People who struggle with addiction don’t purposely set out trying to develop it. Even though they may make choices that eventually lead to drug and alcohol dependency, they’re no longer in control by the time addiction takes over their lives. Often, underlying mental health or behavioral disorders contribute to the development of an addiction. Unless they receive addiction treatment, it’s unlikely they’ll quit on their own. If this sounds like you or a loved one, know that you don’t have to continue suffering in silence.

What Are Behavioral Disorders?

A woman looks upset as she thinks about behavioral disordersThe terms mental health disorders and behavioral disorders may include some of the same characteristics, but they’re not the same.

While people don’t have control over having a mental illness like schizophrenia or Alzheimer’s, behavioral disorders involve some type of choice. Usually, the choice to engage in a certain behavior happens at the beginning. As the disorder deepens, a person gradually stops choosing to engage in the behavior. In other words, she stops having control over it.

Eating disorders are one example. Although a woman may start out consciously deciding to rigorously control her food intake, over time, her disorder progresses. When she’s in the grip of anorexia, not eating becomes less of a conscious choice and more of a compulsion.

The same goes for substance abuse. People start out using heroin or drinking heavily as a choice. Not everyone grows dependent on addictive substances, but many do. Physically and psychologically, they grow to depend on how drugs and alcohol make them feel. Without treatment, dependency can move into addiction.

Behavioral Disorders and Addiction

Because people initially choose to abuse drugs and alcohol, does addiction count as a behavioral health issue? It does. However, if you feel caught up in a vicious cycle of using, trying to quit, and not being able to, you know that getting clean isn’t a simple matter.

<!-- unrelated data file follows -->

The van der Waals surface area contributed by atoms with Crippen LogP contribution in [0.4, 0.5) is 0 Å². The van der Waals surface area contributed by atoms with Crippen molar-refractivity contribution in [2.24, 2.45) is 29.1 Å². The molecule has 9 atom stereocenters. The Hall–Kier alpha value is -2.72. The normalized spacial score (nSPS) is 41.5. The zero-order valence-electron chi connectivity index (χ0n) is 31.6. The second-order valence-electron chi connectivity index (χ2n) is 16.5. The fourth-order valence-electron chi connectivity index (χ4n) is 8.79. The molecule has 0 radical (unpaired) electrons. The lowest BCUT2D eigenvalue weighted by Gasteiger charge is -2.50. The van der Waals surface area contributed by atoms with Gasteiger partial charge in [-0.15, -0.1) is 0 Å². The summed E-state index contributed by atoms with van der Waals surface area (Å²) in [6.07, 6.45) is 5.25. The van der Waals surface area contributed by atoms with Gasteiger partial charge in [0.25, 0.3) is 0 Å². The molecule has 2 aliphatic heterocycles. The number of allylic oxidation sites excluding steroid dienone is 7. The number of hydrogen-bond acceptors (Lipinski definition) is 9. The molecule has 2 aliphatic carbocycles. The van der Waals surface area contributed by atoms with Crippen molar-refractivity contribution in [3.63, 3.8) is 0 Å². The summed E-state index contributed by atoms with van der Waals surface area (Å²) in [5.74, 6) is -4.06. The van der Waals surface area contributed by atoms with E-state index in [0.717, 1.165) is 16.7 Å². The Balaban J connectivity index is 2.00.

As drug and alcohol dependency grows, so does the likelihood of addiction. At some point, it’s nearly impossible for someone to stop using on her own. This is in spite of suffering a variety of negative consequences, such as job and relationship problems. She may continue using, although her health is declining or she’s faced legal troubles.

The pull of addictive substances is incredibly strong. Some people think that getting clean simply involves quitting, but addiction treatment is much more complex than a simple detox program.

Many underlying factors go into dependency and addiction. Without addressing those core issues, relapse is very likely.

How Addiction Treatment Can Help

Why do people abuse drugs and alcohol, despite the negative outcomes that often happen? Along with the brief high, substance abuse often helps them escape painful emotions and negative feelings. Addiction treatment offers people more productive ways to cope with stress and destructive thought patterns.

In a rehab setting, skilled professionals provide a variety of therapeutic techniques. They may include cognitive or dialectical behavioral therapy, which help clients replace negative thoughts and behaviors with positive ones. Specialists in the field understand how behavioral disorders like addiction stop being a choice and instead become all-controlling.

Begin Again at Soledad House

Life is full of choices. You may have chosen to abuse drugs and alcohol, but it stopped being a choice when these addictive substances damaged your relationships and your health. However, you can make a better choice, beginning today. You can choose recovery.

At Soledad House in San Diego, California, our caring team helps women grappling with a variety of addictive substances, including prescription pills and heroin. We specialize in addressing women’s unique issues, whether you’ve tried to get sober for a long time or you’re stuck in a codependent relationship with your parents or significant other. We also offer dual diagnosis treatment to treat any co-occurring mental health or behavioral disorders.

Our addiction treatment programs include:

Behavioral disorders such as substance abuse don’t have to rob you of another precious moment. Call Soledad House today at 866-314-3222. We’ll walk with you on the road to recovery and lasting sobriety.